From Hollywood to Bollywood and back
U.S. investors are flooding into India’s entertainment industry even as Indian moguls send money over to Hollywood.
While the credit crunch has stalled private investment in Hollywood films, U.S. financial firms are looking to tap into the 17 percent annual growth enjoyed by the Indian media industry.
India’s Economic Times reported investors including Blackstone, Goldman Sachs and Lehman Brothers have flocked to the Indian industry, while media titans like Viacom, Disney and BBC have partnered up with entertainment companies in a trend that’s expected to continue.
Smaller investors are getting into the game too. Already 34 mutual funds have been set up to take advantage of India’s growing entertainment industry. Two Indian investment funds, Pyramid Saimira and Vistaar Entertainment Ventures, are each launching a fund that invests solely in India’s film industry, also called Bollywood, the Economic Times reported.
Bollywood is the world’s largest film industry by volume. More than 1,000 movies are released every year and about 3.7 billion tickets are sold — more than twice as many as the next largest market, the United States, according to a recent report by Ernst & Young.
But the money is flowing both ways, with Indian moguls sending money over to Hollywood as well. Billionaire industrialist Anil Ambani just announced that he will invest $1 billion in deals with the production companies of George Clooney, Nicholas Cage, Tom Hanks and Brad Pitt, according to UK’s Times Online.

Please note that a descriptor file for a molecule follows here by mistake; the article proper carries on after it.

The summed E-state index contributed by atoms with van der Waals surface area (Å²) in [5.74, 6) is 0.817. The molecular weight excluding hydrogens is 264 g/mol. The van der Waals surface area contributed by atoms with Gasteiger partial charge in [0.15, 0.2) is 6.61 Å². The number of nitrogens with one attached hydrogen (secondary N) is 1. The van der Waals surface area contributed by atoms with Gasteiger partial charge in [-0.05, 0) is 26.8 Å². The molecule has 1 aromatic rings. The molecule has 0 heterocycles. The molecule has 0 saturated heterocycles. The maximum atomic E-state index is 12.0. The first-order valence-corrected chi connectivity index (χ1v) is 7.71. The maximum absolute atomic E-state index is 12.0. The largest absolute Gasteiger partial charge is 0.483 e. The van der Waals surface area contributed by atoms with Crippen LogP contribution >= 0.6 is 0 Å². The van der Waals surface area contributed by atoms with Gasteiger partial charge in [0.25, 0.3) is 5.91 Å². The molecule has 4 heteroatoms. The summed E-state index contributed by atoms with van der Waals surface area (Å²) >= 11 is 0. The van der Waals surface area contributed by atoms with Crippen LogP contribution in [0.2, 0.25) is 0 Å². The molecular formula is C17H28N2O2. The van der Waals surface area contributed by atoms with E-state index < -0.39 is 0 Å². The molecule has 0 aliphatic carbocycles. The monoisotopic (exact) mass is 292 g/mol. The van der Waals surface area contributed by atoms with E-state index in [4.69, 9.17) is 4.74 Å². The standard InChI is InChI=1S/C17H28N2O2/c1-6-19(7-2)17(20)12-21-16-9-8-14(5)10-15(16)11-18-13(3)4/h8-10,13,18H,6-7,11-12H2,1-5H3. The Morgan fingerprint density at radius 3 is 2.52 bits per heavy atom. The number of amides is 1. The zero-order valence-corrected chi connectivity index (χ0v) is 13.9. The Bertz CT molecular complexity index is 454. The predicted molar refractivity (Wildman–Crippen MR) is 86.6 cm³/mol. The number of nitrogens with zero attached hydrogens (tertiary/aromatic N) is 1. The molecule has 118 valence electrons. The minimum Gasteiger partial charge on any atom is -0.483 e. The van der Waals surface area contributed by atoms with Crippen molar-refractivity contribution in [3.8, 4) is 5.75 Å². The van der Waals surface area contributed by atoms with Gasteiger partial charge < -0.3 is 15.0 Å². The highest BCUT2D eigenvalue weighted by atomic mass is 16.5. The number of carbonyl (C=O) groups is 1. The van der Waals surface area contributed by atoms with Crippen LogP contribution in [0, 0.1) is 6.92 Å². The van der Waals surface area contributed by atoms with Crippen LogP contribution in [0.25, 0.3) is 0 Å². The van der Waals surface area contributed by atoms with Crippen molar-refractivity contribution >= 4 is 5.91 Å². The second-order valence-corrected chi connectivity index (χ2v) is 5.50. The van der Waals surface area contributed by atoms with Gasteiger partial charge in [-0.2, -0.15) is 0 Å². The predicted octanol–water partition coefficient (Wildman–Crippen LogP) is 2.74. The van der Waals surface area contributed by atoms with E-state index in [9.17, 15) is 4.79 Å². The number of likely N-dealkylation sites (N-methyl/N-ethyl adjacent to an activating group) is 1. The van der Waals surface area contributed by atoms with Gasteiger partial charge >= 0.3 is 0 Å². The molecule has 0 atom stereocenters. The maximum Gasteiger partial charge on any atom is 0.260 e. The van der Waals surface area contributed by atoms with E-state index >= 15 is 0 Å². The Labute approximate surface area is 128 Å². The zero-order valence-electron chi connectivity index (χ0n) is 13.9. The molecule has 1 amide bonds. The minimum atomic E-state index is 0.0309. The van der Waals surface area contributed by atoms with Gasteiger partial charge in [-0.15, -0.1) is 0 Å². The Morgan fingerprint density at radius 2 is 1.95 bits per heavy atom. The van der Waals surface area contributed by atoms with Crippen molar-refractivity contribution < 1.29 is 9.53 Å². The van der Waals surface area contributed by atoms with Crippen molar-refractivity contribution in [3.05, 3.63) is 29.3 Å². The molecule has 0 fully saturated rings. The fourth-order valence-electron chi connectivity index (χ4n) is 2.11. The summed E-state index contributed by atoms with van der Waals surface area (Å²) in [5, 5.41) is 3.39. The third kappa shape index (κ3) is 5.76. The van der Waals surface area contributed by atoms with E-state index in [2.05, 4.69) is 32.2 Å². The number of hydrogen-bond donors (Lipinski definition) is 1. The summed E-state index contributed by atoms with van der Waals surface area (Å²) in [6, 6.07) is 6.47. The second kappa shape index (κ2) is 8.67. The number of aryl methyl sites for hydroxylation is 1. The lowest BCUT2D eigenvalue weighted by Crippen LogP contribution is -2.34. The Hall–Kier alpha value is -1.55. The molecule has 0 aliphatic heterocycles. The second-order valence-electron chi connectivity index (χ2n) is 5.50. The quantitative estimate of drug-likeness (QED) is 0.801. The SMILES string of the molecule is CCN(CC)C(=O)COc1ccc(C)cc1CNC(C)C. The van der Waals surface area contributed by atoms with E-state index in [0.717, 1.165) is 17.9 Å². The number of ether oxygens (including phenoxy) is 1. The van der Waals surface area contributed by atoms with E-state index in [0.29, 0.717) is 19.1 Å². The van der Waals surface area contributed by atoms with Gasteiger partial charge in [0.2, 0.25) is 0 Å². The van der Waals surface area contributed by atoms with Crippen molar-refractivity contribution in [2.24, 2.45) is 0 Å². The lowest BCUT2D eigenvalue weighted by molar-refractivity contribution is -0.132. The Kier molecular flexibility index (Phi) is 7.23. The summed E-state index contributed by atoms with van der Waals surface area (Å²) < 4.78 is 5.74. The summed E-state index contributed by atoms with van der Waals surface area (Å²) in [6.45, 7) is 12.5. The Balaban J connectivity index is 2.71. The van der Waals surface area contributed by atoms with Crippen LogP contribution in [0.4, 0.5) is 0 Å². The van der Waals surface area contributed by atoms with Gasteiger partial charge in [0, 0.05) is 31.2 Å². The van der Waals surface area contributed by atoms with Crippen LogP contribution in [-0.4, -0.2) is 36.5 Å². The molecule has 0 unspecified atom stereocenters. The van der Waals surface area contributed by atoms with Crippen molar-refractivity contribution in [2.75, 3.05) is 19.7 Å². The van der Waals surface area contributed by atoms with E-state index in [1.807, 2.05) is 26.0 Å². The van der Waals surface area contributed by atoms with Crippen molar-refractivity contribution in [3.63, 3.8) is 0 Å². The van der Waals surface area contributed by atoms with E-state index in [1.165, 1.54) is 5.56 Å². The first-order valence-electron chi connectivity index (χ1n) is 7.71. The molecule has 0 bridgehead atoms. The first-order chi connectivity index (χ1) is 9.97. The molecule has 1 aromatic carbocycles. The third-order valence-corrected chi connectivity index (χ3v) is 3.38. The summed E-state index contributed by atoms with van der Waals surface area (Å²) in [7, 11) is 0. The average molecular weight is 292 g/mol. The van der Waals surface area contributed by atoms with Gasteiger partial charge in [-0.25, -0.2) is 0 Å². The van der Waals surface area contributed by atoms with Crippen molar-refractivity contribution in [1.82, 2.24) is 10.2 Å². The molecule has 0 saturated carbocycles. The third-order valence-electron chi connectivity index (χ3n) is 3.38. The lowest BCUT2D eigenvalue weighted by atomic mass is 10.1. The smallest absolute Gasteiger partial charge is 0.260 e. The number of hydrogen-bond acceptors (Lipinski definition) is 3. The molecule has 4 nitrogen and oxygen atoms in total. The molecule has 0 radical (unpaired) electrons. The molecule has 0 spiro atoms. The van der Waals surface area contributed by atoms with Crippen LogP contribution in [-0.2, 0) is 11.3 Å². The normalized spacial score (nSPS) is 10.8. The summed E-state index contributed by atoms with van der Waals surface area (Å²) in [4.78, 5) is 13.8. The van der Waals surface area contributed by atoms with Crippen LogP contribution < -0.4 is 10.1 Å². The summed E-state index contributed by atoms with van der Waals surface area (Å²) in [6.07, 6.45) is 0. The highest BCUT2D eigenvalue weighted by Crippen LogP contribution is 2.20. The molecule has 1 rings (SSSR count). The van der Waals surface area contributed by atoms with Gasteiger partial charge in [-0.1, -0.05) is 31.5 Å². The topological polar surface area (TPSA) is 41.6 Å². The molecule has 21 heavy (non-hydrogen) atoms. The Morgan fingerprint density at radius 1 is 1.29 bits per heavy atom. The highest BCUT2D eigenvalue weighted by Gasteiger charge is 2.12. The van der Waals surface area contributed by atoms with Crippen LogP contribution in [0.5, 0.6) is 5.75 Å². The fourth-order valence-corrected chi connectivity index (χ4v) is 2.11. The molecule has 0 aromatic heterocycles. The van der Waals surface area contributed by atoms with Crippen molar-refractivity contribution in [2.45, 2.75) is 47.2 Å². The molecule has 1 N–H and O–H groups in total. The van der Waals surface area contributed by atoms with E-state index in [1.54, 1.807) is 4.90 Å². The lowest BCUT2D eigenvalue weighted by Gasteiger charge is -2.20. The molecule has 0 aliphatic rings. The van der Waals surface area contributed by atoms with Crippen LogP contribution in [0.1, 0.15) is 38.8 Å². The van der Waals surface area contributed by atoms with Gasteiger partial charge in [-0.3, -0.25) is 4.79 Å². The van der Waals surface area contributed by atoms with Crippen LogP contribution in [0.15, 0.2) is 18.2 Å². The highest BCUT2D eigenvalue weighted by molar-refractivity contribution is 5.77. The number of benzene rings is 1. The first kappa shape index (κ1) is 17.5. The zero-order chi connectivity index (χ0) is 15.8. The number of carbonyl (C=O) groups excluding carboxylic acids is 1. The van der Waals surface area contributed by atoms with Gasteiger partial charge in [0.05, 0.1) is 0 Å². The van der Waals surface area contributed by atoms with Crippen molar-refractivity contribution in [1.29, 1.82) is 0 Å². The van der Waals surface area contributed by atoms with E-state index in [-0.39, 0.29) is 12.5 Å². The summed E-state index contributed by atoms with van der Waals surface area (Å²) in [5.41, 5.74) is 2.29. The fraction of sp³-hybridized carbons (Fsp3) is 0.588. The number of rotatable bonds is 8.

The cash is greatly appreciated. The subprime crisis has caused a drought in U.S. movie investment. As the credit crunch continues to blow up hedge funds, survivors are circling the wagons and putting money into more conservative bets — and the film industry is feeling left out.
And while the big Hollywood names can pull in some international funding, lesser known filmmakers are caught in limbo as investors walk away, according to an article in the New York Times.
The New York Times piece profiles Sanjay Sanghoee, a New York investment banker and novelist, scrambling to raise money for his film “Merger,” which he based on his novel by the same name.
“Merger” had received hedge fund interest last October before the credit markets got real ugly. Sanghoee even doubled his budget to $15 million from $7 million. And who wouldn’t want to invest in a plot that has it all: spy satellites, CIA conspiracies, blackmail, sexual deviance, hostile takeovers — just a normal Tuesday for your average I-banker.
But as investors reduce their funding or drop out completely, Sanghoee is searching for capital. And now the Indian born I-banker might be wise to turn to Mumbai to find funding for his Hollywood film.